Udacity CEO Says MOOC ‘Magic Formula’ Emerging

20 Aug

By David F. Carr

After weathering a round of negative publicity, Udacity CEO Sebastian Thrun believes vindication is at hand.

“The thing I’m insanely proud of right now is I think we’ve found the magic formula,” he said in an interview last week. “Had you asked me three months ago, I wouldn’t have said that. I’m not at the point where everything is great. There are a lot of things to be improved, a lot of mistakes we’re making, but I see it coming together.”

Formerly a Stanford University professor as well as the founder of the Google X Labs, which created the famed self-driving car and the Google Glass wearable computer, Thrun co-founded Udacity in 2011 to explore the possibilities of massive open online courses (MOOCs). The success Thrun claims to be on the verge of is actually outside the realm of MOOCs, if you define MOOC as a free online course with a huge enrollment. Instead, he is claiming an early victory in Udacity’s partnership with San Jose State University (SJSU) to offer $150 courses for which students would get credit for a passing grade, just as if they had attended on campus. The credit-bearing classes are much smaller, and in the latest round of classes the enrolled students got more tutoring and help.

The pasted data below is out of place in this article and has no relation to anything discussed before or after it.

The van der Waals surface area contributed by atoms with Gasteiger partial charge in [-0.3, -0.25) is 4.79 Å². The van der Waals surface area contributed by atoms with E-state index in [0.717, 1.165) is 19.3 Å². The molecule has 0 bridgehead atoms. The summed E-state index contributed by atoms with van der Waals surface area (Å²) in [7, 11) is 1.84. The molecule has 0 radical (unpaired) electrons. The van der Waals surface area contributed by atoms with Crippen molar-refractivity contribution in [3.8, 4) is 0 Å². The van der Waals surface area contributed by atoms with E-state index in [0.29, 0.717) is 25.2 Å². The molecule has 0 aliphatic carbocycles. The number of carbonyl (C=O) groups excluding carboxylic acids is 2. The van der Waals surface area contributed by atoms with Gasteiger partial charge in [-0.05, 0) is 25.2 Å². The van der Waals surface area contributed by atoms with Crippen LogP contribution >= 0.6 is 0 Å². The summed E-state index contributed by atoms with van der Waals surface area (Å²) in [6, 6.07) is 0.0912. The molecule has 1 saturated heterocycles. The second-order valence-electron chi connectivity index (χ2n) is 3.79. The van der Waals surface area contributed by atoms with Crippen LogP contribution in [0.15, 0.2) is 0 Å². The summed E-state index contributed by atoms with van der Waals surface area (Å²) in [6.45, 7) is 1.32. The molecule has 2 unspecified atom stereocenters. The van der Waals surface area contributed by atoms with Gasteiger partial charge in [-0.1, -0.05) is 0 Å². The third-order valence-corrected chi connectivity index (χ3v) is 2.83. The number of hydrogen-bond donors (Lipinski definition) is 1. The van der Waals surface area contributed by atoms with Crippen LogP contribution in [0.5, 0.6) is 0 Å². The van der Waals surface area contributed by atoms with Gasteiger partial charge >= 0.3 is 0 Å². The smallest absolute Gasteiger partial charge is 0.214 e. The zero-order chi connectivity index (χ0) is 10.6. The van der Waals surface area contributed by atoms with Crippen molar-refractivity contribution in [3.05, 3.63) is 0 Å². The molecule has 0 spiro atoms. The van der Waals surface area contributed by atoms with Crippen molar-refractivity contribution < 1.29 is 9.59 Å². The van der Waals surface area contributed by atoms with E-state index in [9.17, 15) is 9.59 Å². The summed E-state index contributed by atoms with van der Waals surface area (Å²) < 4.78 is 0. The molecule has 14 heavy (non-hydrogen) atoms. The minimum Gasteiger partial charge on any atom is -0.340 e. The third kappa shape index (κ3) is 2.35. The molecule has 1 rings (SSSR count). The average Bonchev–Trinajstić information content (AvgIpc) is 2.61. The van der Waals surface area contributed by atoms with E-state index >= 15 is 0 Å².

Announced in January with great fanfare and the backing of California governor Jerry Brown, the SJSU partnership was also the source of Udacity’s biggest public relations headache, after the university decided in July to delay offering more courses with Udacity because of poor student pass rates in the spring semester. The results from the summer term, which was already in progress at the time of that announcement, are coming in, and Thrun says they show his company is on the right track.

[ Full article available at InformationWeek: ]

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Posted by on August 20, 2013 in MOOCs in the News


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